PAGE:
A couple weeks ago my mom had her entire kindergarten class over for a class party. The children ran around the yard, ate food and played T-ball.
Sophie played with a baseball, hung out with Grandpa and rested on the big beach blanket my mom put out on the grass for her.
This was my mom’s last class before she retires. Although always my teacher, she was never my classroom teacher. But I have so many memories of her as a classroom teacher. Growing up, I loved visiting her classroom. Posters of children’s book covers pasted the walls. The bulletin boards changed with the seasons. Pretty plastic beads and children’s artwork hung from the ceiling. There was finger paint and old men’s dress shirts for use as smocks and crayons and glue and books and books and books.
Although my mom took some time off from teaching when my sister, brother and I were growing up, when she was teaching, her schedule was perfect. She was home when we were home from school—at night, on weekends, during holidays and over the summer. Sure she had lots of at-home work to do, but we loved helping her sort, paste, pick out stickers for children’s work … and little did we know how much work she did long after we went to bed, late, late at night.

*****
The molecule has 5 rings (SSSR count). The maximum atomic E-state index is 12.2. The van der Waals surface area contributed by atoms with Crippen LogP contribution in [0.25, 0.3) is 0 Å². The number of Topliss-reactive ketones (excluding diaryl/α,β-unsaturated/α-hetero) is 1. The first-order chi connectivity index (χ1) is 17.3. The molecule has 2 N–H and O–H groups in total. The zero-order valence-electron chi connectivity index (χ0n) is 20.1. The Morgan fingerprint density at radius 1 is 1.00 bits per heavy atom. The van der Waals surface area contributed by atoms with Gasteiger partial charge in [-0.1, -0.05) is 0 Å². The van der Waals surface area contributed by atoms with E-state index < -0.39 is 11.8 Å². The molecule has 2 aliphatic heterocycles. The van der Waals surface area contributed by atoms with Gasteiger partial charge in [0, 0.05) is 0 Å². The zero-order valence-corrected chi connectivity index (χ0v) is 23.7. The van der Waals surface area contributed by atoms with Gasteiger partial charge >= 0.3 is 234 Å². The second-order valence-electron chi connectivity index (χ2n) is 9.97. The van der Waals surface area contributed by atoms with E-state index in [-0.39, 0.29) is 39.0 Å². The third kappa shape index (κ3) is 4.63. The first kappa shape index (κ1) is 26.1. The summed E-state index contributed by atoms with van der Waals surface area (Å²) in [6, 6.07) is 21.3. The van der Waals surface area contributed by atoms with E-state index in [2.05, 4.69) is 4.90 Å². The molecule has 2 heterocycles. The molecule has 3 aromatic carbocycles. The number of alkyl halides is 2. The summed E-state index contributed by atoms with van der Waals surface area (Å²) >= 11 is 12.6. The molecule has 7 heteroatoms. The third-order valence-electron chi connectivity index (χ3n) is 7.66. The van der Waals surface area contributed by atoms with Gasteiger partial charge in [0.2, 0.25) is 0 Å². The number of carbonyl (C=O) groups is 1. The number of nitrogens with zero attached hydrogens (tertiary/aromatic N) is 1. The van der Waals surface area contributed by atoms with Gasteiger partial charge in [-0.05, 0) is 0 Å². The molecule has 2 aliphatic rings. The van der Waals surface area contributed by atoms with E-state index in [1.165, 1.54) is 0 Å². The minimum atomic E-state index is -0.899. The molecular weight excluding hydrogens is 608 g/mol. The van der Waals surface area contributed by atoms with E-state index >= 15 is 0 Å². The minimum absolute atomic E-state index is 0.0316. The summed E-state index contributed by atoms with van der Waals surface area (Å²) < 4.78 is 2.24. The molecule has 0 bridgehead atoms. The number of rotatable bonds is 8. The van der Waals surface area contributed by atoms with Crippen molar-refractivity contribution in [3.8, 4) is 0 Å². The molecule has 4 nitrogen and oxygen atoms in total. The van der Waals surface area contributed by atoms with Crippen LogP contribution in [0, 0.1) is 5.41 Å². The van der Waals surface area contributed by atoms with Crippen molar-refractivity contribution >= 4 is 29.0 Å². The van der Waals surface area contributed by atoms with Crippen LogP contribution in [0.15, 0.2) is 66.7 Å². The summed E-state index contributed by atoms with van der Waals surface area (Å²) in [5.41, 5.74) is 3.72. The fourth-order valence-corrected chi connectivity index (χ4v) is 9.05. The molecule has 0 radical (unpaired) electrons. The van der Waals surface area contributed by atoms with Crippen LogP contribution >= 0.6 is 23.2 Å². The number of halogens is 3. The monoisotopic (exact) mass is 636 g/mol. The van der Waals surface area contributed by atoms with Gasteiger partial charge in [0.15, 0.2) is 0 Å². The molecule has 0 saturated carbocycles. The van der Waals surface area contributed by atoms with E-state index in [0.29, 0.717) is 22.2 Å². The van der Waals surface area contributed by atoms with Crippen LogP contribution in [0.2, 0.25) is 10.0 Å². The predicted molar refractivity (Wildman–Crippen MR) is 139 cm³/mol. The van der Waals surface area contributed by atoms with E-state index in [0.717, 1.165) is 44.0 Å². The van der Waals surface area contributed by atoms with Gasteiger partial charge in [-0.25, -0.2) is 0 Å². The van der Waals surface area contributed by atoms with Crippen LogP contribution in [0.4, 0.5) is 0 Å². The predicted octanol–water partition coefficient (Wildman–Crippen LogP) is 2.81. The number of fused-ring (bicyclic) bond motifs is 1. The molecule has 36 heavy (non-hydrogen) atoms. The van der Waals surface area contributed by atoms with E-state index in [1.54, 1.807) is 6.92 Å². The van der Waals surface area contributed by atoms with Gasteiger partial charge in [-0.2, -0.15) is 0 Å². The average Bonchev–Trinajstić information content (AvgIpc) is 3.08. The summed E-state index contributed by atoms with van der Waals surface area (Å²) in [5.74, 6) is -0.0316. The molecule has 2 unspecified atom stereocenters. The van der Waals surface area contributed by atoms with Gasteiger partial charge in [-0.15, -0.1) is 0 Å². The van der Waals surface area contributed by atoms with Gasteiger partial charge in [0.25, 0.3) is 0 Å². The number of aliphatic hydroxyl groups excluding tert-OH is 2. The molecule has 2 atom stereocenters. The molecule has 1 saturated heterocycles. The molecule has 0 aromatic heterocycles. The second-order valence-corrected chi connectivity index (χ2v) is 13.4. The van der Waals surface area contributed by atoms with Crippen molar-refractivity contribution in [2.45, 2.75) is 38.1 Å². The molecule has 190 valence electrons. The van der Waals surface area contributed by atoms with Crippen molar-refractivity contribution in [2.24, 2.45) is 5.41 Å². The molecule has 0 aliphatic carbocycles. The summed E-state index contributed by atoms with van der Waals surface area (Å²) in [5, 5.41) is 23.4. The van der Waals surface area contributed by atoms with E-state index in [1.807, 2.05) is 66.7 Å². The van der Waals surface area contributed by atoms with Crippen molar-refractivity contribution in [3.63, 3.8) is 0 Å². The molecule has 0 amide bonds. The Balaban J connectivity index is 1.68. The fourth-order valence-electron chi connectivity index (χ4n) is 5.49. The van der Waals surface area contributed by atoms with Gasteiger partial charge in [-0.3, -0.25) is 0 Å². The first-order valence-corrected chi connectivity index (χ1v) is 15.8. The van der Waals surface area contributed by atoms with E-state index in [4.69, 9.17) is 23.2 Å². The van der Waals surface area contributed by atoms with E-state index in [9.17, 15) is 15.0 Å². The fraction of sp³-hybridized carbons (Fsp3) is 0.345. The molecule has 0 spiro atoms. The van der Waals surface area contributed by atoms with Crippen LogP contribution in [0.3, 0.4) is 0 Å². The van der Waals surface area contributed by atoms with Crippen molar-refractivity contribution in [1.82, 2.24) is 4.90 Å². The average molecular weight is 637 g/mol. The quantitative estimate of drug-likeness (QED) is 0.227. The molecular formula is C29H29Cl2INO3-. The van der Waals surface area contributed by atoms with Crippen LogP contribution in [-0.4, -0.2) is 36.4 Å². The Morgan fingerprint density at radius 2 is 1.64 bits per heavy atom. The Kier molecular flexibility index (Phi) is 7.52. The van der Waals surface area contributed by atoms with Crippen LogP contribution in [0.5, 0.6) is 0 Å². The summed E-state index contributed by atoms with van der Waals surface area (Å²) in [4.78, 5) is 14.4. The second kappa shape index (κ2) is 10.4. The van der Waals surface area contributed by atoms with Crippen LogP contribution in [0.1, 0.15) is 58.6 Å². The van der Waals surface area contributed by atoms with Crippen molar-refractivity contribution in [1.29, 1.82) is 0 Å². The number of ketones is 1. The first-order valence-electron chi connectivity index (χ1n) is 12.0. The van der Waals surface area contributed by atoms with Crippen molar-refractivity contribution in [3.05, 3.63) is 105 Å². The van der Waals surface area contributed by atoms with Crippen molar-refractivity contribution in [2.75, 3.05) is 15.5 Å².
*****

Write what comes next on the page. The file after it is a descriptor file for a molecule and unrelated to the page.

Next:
The older I got, the braver I thought my mom was. When I would go to help out during class parties or after-school class functions, I would be terrified if she left the room for even a moment. It’s more difficult than you might think to control 20+ five-year-olds. But my mom always did it with such humor, patience and grace.
I’m so happy she gets to retire and this party was such a fitting way to end her last year with a class.
“One looks back with appreciation to the brilliant teachers, but with gratitude to those who touched our human feelings. The curriculum is so much necessary raw material, but warmth is the vital element for the growing plant and for the soul of the child.” —Carl Jung